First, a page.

The doom of Babylon the Great, then, is as follows. Let us mark it well. It is the end of ecclesiastical corruption, which we are going to survey; and, my friends, I do not confine it to the church of Rome. It becomes every one of us to consider how far he may be in any wise associated with it. "And the ten horns which thou sawest are ten kings, which have received no kingdom as yet; but receive power as kings one hour with the beast. These have one mind, and shall give their power and strength unto the beast. And the ten horns which thou sawest upon the beast, these shall hate the whore, and shall make her desolate and naked, and shall eat her flesh, and burn her with fire. For God hath put in their hearts to fulfil his will, and to agree, and give their kingdom unto the beast, until the words of God shall be fulfilled." (Rev. 17:12, 13, 16,p 17.) Such is the predicted doom of Babylon the Great. Such is her fate as a system. The persons who have formed her living agency, we believe, will generally survive this downfall of their system. They then fall under strong delusion, judicially allowed of God, and they perish amid the fearful judgments attending the advent of the Lord. The destruction — the sudden, total overthrow of the system, and of the organized, endowed, and world-sustained power of Babylon the Great, I conceive to be what is set before us here.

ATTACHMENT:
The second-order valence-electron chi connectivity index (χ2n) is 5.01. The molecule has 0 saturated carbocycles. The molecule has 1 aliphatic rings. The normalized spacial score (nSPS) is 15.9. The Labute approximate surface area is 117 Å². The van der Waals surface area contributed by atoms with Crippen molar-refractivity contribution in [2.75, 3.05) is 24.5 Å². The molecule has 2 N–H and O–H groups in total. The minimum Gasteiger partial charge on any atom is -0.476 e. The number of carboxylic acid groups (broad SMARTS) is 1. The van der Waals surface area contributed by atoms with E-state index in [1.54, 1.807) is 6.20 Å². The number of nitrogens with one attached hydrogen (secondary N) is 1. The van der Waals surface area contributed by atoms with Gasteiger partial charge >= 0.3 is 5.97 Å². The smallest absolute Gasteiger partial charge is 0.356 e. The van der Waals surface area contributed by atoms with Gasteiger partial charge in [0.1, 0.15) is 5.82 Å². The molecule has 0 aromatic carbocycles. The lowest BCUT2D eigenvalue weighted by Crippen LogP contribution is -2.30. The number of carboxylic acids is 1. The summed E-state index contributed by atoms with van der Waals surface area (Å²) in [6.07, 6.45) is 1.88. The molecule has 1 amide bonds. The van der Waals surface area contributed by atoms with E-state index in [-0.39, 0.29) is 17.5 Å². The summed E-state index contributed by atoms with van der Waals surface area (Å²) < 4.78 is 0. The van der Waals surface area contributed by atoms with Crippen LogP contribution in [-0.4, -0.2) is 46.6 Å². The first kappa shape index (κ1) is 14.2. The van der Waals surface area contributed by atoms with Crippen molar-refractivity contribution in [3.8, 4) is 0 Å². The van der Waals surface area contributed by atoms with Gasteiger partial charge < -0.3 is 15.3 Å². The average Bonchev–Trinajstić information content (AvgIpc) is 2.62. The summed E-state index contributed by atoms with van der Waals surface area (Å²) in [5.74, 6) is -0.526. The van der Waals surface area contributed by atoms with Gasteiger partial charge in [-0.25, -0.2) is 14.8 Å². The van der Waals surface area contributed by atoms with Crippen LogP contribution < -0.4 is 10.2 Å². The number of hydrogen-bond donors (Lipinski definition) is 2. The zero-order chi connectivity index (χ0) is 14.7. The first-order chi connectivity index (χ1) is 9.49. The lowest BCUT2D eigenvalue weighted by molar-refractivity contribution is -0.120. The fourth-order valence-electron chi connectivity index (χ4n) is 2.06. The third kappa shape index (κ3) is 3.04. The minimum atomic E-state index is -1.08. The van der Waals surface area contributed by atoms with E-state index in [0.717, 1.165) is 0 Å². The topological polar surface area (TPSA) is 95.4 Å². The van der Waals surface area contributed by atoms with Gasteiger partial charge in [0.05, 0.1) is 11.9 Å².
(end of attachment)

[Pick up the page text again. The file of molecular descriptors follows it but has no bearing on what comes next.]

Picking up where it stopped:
"Ten kings" arise, and power is given them for "one hour" purposely to destroy the woman. This, it would appear, signifies a revolution of the secular powers against the ecclesiastical. The beast is wearied out by the rapacity and treachery of the woman. The woman's impudence brings on at last her own destruction. The ten kings shall league together with the masses of the "peoples, and multitudes, and nations, and tongues;" "and they shall hate the whore, and shall make her desolate and naked, and shall eat her flesh, and burn her with fire." They will strip the system of its wealth, and honours, and of all its vested rights. They will break up its establishments, and appropriate its revenues. The ten kings, in union with the nations, will at length do this. Babylon the Great will wear out their patience. Yea, "her sins" will "reach unto heaven," and God himself will "remember her iniquities." These fierce executioners will have it "put into their hearts to fulfil his will, and to agree, and give their kingdom unto the beast," until the words of God, as to Babylon's destruction, "shall be fulfilled." Under such a providential disposition will they, as we have seen, "hate the whore, and make her desolate and naked, and eat her flesh, and burn her with fire." The divine word is, "Reward her even as she hath rewarded you, and double unto her double according to her works: in the cup that she hath filled, fill to her double." Most signal retribution! Thus ends the supremacy of the false church! And what other end so very probable? Is she not in our own day taking the very course which of all others is most likely to provoke and to exasperate the nations upon which she rides? Her voice, indeed, is made to utter inviting and alluring tones; but pride and self-aggrandizement reign in her heart. "Come home, my children; come to the peaceful bosom of your holy mother," is her most subtle and deceitful cry. A mother truly! Yes; in the estimate of the Spirit of God, she is a "mother of harlots and abominations of the earth." But her days are numbered, and she shall fall. "Rejoice over her, thou heaven, and ye holy apostles and prophets; for God will speedily avenge your blood upon her."